By Womack Public Affairs SpecialistOctober 22, 2018
WOMACK ARMY MEDICAL CENTER, FORT BRAGG, N.C.-- The community of Fort Bragg was ravaged with torrential winds and heavy rain caused by Hurricane Florence Sept. 14.
The hurricane caused major shut downs and delays but the Soldiers and Civilians in the Womack Army Medical Center continued to run 24-hour operations throughout the tragedy.
Womack provides medical care to the largest Army installation in the world. It cares for more than 199, 000 TRICARE beneficiaries, (active duty, retirees and their families.)
In order to maintain optimal support during the storm, Womack leadership increased the staff and provided ad hoc sleeping quarters for the staff in the hospital to rest during the storm.
Laura Katalano, a registered nurse in the Womack Step Down Clinic, has been an RN for 26 years but this was her first experience in a hurricane.
The SDU provides intermediate-level of care for patients that are between the intensive care and general-medical surgical care in Womack.
The staff explained how they prepared before the hurricane by ensuring all of their supplies were up-to-date and they had enough to support the four patients plus anticipated patients .
Everyone in the hospital from the providers to the support staff pulled together to ensure continuous support was provided by relying on their culminated experiences and loyalty to the community.
Capt. Merwin Severtson, the Emergency Medical Services director, used experience from his team and previous training to maintain operations.
"You're being relied on to perform a function," said Severtson.
He explained his department increased the number of emergency vehicles available during the storm in order to ensure maximum support with minimal delay.
For Severtson, the training and experience from his staff was beneficial as he planned to adjust his resources in effort of the storm.
"A lot of the roads began to be impassable due to the flooding. We had to evaluate the routes to manage our resources in anticipation if we were going to be able to get there by ground or air."
Severtson and his crew prepositioned a portion of the EMS crew in areas he foresaw potentially being cut off. That decision allowed his crew to provide continuous support to the community.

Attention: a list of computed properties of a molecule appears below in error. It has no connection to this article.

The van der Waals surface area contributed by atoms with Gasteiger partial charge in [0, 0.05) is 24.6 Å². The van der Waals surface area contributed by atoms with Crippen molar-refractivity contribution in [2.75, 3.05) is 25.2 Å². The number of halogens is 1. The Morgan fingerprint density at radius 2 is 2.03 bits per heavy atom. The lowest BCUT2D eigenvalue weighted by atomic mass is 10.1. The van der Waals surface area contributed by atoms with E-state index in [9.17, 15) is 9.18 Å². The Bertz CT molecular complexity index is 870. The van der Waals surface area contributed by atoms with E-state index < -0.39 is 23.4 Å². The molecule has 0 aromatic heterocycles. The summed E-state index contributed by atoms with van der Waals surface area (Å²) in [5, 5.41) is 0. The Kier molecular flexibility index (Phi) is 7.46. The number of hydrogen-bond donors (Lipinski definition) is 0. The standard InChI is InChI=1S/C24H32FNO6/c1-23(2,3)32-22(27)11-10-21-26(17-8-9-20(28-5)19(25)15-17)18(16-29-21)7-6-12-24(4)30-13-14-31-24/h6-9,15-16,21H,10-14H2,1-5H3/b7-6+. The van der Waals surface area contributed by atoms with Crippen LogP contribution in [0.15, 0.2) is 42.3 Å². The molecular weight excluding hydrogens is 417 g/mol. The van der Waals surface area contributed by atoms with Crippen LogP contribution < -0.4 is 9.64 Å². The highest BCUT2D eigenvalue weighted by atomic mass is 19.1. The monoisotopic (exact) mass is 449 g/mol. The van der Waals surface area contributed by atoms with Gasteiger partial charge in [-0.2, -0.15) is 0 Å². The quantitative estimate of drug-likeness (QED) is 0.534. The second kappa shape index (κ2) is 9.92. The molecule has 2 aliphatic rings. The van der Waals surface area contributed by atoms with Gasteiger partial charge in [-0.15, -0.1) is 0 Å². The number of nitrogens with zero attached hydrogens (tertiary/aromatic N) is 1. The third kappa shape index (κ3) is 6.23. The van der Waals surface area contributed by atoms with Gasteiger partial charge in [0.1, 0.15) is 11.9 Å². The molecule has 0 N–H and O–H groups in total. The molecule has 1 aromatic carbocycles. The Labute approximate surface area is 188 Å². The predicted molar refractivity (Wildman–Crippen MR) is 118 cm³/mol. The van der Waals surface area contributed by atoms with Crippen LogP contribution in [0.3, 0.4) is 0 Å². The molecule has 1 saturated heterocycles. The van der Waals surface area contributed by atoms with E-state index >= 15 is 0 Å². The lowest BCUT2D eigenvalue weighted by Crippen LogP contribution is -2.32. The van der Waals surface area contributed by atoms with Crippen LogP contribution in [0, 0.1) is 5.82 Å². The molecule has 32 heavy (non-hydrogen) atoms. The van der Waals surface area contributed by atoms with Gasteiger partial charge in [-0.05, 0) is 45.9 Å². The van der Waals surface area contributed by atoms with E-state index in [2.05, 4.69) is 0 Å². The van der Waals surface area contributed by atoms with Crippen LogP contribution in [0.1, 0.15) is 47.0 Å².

Womack provided continuous support to patients affected during the hurricane as well as patients that were already admitted.
One of the SDU patients was worried about his family during the hurricane and the staff provided comfort to him by calling a family member to be by his side during the storm.
"Working in the profession, you're expected to put mission first," said Shakeiah Burch, a RN in the Womack SDU. "I brought in my son and we spent three days here at the hospital. We had food in the cafeteria and designated sleep areas. We all came together to support one another during the storm."
While the hospital staff was working 24-hour operations to provide care, some were also going through their own personal tragedies.
Burch and Katalano received damage to their property and they all left behind their own families to weather the storm on their own.
"Keeping in touch with my husband and grandchildren through Zello made thing a little easier," said Katalano. "We are loyal to our Womack community. I've never been asked to go to a foreign country, so I think two nights supporting them will be ok."
There was no degradation in the mission during the hurricane; every mission was a success. Misty Hummel, the chief of emergency medical services touts that is was the powerful dynamics of the rock solid team that was able to pull this off.